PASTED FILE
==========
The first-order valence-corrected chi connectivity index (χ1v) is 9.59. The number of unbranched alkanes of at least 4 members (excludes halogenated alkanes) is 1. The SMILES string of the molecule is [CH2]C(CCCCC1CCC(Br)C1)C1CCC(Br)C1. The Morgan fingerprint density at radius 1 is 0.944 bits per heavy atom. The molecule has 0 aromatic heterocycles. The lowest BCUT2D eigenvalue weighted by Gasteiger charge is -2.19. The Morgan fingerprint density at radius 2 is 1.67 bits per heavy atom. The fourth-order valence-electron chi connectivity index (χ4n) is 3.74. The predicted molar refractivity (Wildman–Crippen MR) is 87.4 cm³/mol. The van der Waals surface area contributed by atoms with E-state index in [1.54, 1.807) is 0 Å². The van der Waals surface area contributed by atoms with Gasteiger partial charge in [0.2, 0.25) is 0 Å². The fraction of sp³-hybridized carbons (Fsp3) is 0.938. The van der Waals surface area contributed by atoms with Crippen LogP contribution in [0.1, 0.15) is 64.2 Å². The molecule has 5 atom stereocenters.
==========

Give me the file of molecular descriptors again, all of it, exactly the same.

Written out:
The first-order valence-corrected chi connectivity index (χ1v) is 9.59. The number of unbranched alkanes of at least 4 members (excludes halogenated alkanes) is 1. The SMILES string of the molecule is [CH2]C(CCCCC1CCC(Br)C1)C1CCC(Br)C1. The Morgan fingerprint density at radius 1 is 0.944 bits per heavy atom. The molecule has 0 aromatic heterocycles. The lowest BCUT2D eigenvalue weighted by Gasteiger charge is -2.19. The Morgan fingerprint density at radius 2 is 1.67 bits per heavy atom. The fourth-order valence-electron chi connectivity index (χ4n) is 3.74. The predicted molar refractivity (Wildman–Crippen MR) is 87.4 cm³/mol. The van der Waals surface area contributed by atoms with E-state index in [1.54, 1.807) is 0 Å². The van der Waals surface area contributed by atoms with Gasteiger partial charge in [0.2, 0.25) is 0 Å². The fraction of sp³-hybridized carbons (Fsp3) is 0.938. The van der Waals surface area contributed by atoms with Crippen LogP contribution in [0.1, 0.15) is 64.2 Å². The molecule has 5 atom stereocenters.